Definition 1. Let be a set-valued mapping. Then the mapping is said to be (i)monotone if, for any , , and , (ii)maximal monotone if it is monotone and the graph of , denoted by , is not properly contained in the graph of any other monotone operator;(iii)upper hemicontinuous at if, for any , the mapping is upper continuous at .

Remark 2. It is well known that is maximal monotone if and only if (i)for any , is a closed and convex subset of ;(ii) is upper hemicontinuous.

For many applications purposes, it will be useful to consider the ground set for (MVI) in the form where is nonempty, open, and convex set with closure and , where is a linear map, and (see, e.g., [1618]).

Definition 3. Let be a proximal distance which for each satisfies the following properties: is proper, lower semicontinuous, and convex and on , with and (the gradient of with respect to the first variable);dom, and dom, where denotes the subgradient map of the function with respect to the first variable; is strongly convex, over ; that is, there exists such that for all , for some norm in .

We denote by the family of functions satisfying the above three properties.

Remark 4. It is easy to see that the usual squared Euclidean distance satisfies the above three properties; that is, . Therefore, the notion of proximal distance extends the usual squared Euclidean distance.

Given , it follows from the proof of Proposition 2.1 of [18] that for each and for each there exists a unique (by strong convexity) point solving From this fact, one can define a projected-like map as follows.

Definition 5. For any , and any , a projected-like map is defined by

Remark 6. (i) From the optimality conditions for the convex problem (8) (see, e.g., [19]), there exists such that
(ii) We would like to mention that the resulting projection-like map remains in , that is, an interior point with respect to the constraint set . However, we also note that the properties of the map remain valid for an arbitrary closed and convex set . The resulting projection map in that case leads to a noninterior projection-like map defined by and characterized via In particular for , we have , where is the usual Euclidean projection operator.

Lemma 7 (Proposition 4.1 of [18]). For any and any and , the point satisfies and the following properties hold: (i);(ii).

To establish convergence of our algorithm in this paper, for each given , we need a corresponding proximal distance satisfying some desirable properties.

Definition 8. Given , open and convex, and , a function is called the induced proximal distance to if is finite valued on such that for any , and (i)for any and being bounded with , one has ;(ii)for any and converging to , one has ;(iii)for any , .

We write to quantify the triple that satisfies the premises of Definition 8.

Remark 9. One typical and useful example is the logarithmic quadratic distance given by with . In that case, with , , one can verify that (see page 709 of [18]). For more examples, the interested reader is referred to [1618].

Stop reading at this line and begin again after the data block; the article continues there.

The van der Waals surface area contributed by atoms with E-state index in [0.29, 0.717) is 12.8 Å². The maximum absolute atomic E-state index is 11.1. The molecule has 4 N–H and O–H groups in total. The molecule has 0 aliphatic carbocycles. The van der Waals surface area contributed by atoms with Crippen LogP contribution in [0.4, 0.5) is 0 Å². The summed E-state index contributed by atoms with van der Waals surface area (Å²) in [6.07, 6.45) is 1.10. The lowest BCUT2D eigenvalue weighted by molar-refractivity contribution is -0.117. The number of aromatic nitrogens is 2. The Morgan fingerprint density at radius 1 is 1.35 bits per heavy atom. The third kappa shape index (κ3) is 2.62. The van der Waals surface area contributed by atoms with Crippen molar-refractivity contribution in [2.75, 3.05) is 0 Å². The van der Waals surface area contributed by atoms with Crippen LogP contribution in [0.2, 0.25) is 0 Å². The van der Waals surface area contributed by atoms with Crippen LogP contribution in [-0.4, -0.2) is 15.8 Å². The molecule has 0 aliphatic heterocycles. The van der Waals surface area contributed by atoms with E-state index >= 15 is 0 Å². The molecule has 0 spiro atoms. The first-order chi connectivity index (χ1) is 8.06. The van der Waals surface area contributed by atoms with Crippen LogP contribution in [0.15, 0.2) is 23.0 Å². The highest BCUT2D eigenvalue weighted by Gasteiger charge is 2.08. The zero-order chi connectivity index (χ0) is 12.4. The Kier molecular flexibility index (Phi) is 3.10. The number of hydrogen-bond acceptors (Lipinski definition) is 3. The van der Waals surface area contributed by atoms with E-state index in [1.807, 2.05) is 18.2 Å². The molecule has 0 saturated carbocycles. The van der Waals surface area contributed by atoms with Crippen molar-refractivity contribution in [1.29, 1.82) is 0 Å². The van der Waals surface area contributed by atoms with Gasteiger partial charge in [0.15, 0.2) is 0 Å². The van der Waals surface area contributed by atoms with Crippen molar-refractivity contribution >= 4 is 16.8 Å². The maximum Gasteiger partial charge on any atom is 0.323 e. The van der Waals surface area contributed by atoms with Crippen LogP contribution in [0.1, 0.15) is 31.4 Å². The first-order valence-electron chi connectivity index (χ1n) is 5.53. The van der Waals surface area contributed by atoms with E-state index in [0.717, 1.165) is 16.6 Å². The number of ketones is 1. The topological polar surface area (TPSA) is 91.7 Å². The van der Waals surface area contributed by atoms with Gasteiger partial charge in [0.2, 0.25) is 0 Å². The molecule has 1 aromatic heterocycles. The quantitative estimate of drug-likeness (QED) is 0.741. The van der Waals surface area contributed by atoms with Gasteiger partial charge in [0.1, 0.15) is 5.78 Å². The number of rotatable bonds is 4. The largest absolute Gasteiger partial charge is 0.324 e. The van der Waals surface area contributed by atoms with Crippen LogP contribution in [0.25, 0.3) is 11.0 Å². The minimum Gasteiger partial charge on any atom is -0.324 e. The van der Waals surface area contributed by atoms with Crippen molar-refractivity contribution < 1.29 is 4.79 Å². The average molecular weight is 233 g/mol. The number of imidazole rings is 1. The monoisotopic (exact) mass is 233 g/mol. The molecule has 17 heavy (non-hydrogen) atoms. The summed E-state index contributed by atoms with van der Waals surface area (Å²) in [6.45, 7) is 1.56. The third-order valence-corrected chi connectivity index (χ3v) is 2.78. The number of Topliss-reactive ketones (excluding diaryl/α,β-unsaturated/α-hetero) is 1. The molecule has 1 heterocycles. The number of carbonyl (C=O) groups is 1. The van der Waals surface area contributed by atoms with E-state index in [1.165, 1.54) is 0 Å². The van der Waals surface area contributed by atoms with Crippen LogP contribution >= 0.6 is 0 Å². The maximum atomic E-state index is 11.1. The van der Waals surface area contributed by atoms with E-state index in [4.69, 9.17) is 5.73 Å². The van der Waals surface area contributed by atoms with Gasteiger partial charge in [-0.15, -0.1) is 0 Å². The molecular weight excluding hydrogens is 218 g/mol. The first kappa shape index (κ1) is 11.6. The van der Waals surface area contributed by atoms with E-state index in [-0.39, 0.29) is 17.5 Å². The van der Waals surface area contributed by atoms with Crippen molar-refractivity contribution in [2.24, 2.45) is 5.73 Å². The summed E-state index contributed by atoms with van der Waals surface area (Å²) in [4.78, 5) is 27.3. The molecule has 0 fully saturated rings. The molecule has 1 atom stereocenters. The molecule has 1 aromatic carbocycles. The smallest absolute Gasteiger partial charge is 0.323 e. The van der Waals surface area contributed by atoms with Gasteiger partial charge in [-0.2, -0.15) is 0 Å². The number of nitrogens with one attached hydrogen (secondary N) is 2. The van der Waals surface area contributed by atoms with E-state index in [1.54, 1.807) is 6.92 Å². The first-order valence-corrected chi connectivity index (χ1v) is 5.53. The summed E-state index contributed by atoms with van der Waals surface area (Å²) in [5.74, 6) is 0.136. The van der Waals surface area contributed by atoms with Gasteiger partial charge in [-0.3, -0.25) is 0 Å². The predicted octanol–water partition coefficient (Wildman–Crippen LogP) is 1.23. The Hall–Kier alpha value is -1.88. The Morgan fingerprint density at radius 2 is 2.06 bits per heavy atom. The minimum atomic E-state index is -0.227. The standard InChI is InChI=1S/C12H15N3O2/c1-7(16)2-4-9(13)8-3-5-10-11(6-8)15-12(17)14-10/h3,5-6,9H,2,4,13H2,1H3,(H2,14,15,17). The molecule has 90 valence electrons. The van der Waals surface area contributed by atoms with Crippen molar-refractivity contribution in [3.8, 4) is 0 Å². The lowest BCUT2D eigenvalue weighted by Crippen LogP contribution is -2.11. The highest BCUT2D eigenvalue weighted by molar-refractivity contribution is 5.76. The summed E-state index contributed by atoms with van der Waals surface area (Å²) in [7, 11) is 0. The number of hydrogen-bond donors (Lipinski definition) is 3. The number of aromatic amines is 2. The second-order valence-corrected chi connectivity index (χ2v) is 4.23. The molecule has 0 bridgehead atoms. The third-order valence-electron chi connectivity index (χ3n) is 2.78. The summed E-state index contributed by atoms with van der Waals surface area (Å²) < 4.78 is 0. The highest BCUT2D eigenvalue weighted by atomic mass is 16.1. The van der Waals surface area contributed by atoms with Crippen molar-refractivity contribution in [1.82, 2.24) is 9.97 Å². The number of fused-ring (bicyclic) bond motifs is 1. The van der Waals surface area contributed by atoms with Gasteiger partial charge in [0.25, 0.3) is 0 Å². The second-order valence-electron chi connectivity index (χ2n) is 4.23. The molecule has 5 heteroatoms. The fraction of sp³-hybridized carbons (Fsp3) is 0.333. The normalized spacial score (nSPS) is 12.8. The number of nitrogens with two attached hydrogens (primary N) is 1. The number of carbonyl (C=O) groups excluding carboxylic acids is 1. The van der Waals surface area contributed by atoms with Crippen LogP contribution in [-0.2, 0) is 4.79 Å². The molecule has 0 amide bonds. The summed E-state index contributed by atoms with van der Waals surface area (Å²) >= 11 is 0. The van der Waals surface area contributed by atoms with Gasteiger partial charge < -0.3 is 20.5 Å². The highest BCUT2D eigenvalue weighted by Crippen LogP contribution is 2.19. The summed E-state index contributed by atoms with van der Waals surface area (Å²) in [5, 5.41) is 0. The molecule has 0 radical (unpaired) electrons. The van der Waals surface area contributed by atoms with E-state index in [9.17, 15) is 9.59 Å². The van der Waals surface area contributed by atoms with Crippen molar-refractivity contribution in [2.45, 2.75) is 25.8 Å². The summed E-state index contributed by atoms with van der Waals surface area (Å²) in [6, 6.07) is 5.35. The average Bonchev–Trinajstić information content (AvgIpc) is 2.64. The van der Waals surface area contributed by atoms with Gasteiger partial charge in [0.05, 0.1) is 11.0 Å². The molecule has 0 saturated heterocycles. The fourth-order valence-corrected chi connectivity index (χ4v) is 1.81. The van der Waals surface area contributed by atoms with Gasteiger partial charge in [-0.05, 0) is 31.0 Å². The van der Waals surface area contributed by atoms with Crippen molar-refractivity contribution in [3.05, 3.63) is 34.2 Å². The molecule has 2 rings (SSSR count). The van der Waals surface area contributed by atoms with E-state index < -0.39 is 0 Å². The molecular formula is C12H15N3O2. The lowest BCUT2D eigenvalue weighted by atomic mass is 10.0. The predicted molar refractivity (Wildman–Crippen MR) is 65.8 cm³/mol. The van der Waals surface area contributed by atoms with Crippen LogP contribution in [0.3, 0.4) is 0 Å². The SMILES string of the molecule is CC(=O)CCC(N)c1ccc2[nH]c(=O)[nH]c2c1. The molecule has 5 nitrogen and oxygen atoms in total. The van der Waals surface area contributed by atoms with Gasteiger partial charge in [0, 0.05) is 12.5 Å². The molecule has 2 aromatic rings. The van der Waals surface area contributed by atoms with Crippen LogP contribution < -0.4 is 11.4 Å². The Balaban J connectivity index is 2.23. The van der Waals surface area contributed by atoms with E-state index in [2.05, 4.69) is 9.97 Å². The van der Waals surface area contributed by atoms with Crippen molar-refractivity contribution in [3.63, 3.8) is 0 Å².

3. An Interior Projected-Like Subgradient Method

In this paper, we adopt the following assumptions.

Assumption A. (A1) The solution set of (MVI) is nonempty; that is, SOL(MVI).
(A2) dom  and is maximal monotone.
(A3) is bounded on bounded subset of ri.
(A4) is convex, lower semicontinuous, proper, and finite on .
(A5) The subdifferential map is nonempty on and bounded on bounded subsets of ri.

Remark 10. The Assumptions are the same as Assumption of [16]. The Assumptions are the same as Assumptions of [16]. These assumptions are the same as those of [14], except for those on the mapping .

Algorithm 11. Initialization. Let .

Iteration Step. Given , take and , and compute

Remark 12. (i) If , then (15) reduces to of [16]. Thus, Algorithm 11 generalizes the basic iteration scheme of [16] from the variational inequality to the setting of the mixed variational inequality.
(ii) If , then (15) becomes which is the basic scheme of projected subgradient methods for mixed variational inequality (see, e.g., [8, 11, 12, 14]).

We first establish the key result giving the main properties of the basic scheme (15) that will be used extensively to establish our convergence results.

Lemma 13. Let and let be the sequence generated by Algorithm 11. Then the following properties hold: (a);(b);(c)for any and , with and .

Proof. (a) Set . It follows from item (i) of Lemma 7 that As a consequence, we have Now let . It follows from inequality (13) and the relation (9) that Since we have This together with (19) implies item (a).
(b) For each with any , we have Combining with item (a) taking , we obtain item (b).
(c) For each , it follows from the monotonicity of , and item (a) that Summing over and dividing both members by , by the convexity of , one obtains that for each , This completes the proof.